Math and science are usually the two in demand. To put it in perspective, the year that I got hired as a chemistry teacher, I was one of 6 that applied for the job (and one of only 2 that was actually certified. They hired a social studies teacher that year as well, there were over 100 people that applied and the person that got hired was the nephew of 2 or 3 board members which is likely the reason he was hired.


Thanks for the insight, I was interested in social studies but I have heard about the troubles people have with finding a job teaching it, which worries me.
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Re: LGP Education thread

Postby shmenguin on Thu Aug 15, 2013 11:35 am

shmenguin wrote:
King Sid the Great 87 wrote:If this is true and the course was ever reversed to recruit for teaching in a different manner, there would be a lot of current teachers upset about the increased competition crowding them out of jobs.


that's already a very real thing, by the way


well...a real thing in that competition for new jobs is very heavy. though "current teachers" aren't too worried about it since their jobs are typically quite protected.
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Re: LGP Education thread

Postby the riddler on Thu Aug 15, 2013 11:37 am

MWB wrote:
the riddler wrote:I'm thinking about going back to school to get a certificate/master's in secondary education, any suggestions as to what the best subject to get certified in? I know that it's already tough enough to get a teaching job and I don't want to make a mistake and get certified in a field that I won't get a job in. And if any of you have gone this route, how long does it usually take to complete a master's program?


I agree with c2i that something in the maths or sciences would be the way to go. Schools aren't going to stop funding either of those. However, it wouldn't be a bad idea to check job postings in your area to get an idea of what they are currently looking for. I don't have my masters, so I'm not sure how long the process is. Also, really make sure you're going into it with your eyes wide open.


I'm going to do an emergency sub program to see first if this is something I want to do. And also it will allow me to sub at any level which hopefully gives me an idea of the area I want to get into. But yea, I'm hearing from most people now that Math or Science are the best way to go.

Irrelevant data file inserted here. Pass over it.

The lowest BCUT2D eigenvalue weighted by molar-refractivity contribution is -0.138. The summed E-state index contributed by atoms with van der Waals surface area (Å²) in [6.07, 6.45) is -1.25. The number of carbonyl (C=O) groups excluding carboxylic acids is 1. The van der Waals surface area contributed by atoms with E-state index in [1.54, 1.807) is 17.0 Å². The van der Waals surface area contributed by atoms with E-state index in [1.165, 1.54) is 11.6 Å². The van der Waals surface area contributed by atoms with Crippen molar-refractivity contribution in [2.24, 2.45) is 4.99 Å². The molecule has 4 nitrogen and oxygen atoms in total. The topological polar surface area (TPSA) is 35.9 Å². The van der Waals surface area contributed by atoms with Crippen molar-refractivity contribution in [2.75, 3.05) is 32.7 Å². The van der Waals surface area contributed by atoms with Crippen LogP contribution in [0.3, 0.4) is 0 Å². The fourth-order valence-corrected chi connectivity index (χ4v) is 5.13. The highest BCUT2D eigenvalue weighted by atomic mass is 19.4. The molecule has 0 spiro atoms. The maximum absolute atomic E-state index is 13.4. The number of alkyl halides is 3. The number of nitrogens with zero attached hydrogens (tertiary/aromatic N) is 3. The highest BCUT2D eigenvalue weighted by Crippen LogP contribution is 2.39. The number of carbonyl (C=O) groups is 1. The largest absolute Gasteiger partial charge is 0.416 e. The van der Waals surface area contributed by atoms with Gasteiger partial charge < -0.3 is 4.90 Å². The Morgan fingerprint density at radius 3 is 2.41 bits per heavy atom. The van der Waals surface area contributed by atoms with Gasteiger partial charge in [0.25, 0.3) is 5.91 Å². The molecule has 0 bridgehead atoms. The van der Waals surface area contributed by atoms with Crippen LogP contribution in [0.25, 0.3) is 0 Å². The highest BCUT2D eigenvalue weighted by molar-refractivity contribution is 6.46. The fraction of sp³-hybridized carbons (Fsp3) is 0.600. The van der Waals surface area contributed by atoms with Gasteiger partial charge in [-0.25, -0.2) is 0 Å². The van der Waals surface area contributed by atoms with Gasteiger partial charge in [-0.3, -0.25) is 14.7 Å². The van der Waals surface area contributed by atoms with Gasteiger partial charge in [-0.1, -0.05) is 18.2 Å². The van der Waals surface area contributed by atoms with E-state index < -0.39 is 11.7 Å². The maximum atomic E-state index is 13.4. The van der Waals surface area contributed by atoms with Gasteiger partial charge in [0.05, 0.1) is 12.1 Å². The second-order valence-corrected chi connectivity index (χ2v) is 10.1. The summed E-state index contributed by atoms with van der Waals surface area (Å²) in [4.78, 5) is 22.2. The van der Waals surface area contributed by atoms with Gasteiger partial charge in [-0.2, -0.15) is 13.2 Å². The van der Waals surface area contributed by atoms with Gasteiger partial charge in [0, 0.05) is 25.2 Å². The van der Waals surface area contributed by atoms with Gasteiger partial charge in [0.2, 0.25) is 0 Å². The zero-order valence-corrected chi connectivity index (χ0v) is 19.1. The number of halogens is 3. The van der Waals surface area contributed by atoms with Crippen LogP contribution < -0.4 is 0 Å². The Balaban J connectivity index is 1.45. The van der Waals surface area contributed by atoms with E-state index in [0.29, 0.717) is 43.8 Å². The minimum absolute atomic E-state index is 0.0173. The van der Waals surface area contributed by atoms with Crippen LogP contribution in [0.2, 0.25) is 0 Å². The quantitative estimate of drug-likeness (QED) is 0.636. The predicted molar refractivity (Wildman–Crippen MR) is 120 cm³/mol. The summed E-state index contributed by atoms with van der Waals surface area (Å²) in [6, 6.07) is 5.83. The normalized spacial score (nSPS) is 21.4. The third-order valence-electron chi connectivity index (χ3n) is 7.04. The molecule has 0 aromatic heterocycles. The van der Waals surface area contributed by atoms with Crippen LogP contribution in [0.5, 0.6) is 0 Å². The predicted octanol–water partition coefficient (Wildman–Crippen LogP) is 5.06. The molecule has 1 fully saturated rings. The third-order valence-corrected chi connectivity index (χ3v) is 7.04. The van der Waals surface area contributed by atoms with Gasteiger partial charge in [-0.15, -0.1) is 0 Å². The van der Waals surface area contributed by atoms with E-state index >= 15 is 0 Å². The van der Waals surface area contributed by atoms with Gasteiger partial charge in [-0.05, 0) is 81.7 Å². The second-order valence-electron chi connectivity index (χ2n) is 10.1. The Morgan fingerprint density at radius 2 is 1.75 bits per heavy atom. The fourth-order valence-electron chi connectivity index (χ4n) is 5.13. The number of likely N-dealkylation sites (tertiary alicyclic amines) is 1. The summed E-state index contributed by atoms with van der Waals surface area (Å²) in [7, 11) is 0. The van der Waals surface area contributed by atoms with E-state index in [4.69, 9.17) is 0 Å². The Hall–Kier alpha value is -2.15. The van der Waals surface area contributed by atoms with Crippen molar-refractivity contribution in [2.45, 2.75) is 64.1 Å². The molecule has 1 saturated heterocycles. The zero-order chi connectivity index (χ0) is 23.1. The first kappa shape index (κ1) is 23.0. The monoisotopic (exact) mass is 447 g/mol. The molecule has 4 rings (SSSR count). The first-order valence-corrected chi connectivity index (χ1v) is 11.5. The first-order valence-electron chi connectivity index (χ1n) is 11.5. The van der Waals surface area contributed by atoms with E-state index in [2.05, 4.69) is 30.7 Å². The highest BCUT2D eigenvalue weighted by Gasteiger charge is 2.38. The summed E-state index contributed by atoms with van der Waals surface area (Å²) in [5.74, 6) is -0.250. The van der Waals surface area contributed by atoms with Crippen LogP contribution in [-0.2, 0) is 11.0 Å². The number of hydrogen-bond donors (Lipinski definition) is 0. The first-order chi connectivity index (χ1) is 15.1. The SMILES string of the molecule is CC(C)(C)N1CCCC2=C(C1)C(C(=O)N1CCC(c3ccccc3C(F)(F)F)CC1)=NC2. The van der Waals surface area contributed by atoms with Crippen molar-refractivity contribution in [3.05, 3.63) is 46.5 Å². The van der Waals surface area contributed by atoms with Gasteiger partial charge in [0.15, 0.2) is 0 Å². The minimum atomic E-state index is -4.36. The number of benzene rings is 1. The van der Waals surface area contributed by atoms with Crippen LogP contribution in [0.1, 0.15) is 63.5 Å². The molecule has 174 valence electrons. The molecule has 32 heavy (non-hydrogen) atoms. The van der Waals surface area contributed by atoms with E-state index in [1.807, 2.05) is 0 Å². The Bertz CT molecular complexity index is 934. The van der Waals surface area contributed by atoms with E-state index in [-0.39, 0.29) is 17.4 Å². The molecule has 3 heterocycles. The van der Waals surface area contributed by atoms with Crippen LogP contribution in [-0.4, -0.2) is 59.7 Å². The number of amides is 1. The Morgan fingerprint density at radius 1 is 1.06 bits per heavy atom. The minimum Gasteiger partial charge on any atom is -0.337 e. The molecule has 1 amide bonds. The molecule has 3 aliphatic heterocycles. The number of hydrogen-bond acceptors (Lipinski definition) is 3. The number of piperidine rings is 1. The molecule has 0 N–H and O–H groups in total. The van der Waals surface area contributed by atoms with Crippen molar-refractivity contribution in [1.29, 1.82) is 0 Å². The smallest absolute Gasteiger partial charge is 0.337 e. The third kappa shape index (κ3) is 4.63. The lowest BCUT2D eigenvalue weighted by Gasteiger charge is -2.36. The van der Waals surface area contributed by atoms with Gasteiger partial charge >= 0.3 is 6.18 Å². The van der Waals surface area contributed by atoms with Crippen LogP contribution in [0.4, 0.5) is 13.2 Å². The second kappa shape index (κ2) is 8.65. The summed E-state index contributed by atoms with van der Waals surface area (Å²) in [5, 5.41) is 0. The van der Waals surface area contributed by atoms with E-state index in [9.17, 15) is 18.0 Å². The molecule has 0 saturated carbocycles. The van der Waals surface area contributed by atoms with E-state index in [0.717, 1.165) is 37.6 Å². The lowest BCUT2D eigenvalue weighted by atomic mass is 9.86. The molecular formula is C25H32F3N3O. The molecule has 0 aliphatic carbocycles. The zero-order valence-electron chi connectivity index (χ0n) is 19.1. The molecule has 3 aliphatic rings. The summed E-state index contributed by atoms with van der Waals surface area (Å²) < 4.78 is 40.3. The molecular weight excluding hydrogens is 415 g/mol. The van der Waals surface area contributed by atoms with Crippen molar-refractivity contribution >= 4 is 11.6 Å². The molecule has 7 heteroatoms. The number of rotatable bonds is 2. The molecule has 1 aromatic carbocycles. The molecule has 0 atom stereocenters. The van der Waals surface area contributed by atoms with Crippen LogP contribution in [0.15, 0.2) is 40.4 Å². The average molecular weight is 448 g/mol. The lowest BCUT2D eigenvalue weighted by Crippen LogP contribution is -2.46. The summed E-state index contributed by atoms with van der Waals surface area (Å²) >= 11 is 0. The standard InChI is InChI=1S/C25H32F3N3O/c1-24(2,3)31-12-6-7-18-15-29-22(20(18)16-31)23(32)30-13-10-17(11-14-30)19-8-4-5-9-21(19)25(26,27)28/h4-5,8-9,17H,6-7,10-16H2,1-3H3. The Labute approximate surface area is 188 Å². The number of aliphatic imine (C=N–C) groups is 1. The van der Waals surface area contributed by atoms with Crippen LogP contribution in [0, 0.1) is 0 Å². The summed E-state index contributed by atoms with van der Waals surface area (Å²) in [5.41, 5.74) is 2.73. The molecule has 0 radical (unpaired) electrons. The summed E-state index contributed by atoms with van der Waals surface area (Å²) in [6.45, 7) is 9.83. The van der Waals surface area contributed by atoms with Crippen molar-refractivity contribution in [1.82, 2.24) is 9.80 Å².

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Re: LGP Education thread

Postby count2infinity on Thu Aug 15, 2013 11:44 am

the riddler wrote: Math or Science are the best way to go.


Image
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Re: LGP Education thread

Postby MWB on Thu Aug 15, 2013 12:37 pm

the riddler wrote:
MWB wrote:
the riddler wrote:I'm thinking about going back to school to get a certificate/master's in secondary education, any suggestions as to what the best subject to get certified in? I know that it's already tough enough to get a teaching job and I don't want to make a mistake and get certified in a field that I won't get a job in. And if any of you have gone this route, how long does it usually take to complete a master's program?


I agree with c2i that something in the maths or sciences would be the way to go. Schools aren't going to stop funding either of those. However, it wouldn't be a bad idea to check job postings in your area to get an idea of what they are currently looking for. I don't have my masters, so I'm not sure how long the process is. Also, really make sure you're going into it with your eyes wide open.


I'm going to do an emergency sub program to see first if this is something I want to do. And also it will allow me to sub at any level which hopefully gives me an idea of the area I want to get into. But yea, I'm hearing from most people now that Math or Science are the best way to go.


That's a great idea, especially if you can get a long-term sub job. That would give you a good idea of what you'll face in terms of kids, parents, administration, and paperwork.
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Re: LGP Education thread

Postby MWB on Thu Aug 15, 2013 12:42 pm

King Sid the Great 87 wrote:The implication here is that in the United States the people that end up becoming teachers are not the same people that are identified has having the highest aptitude and potential to become a superior teacher.

If this is true and the course was ever reversed to recruit for teaching in a different manner, there would be a lot of current teachers upset about the increased competition crowding them out of jobs.


There is not process in place that identifies who would have the highest aptitude for teaching, so your first point doesn't really make sense.

I can only speak for myself and the teachers I know, but I would welcome this process. I'm confident that I'm a good teacher, and if the increase in competition meant a better overall teaching profession, I'm all for it. But that also is not a short term solution, and leaders need to stop thinking about short term. This would be a long-term, attitude changing solution. The attitudes of all parties, including teachers, would need to change.
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Re: LGP Education thread

Postby King Sid the Great 87 on Thu Aug 15, 2013 12:58 pm

MWB wrote:
King Sid the Great 87 wrote:The implication here is that in the United States the people that end up becoming teachers are not the same people that are identified has having the highest aptitude and potential to become a superior teacher.

If this is true and the course was ever reversed to recruit for teaching in a different manner, there would be a lot of current teachers upset about the increased competition crowding them out of jobs.


There is not process in place that identifies who would have the highest aptitude for teaching, so your first point doesn't really make sense.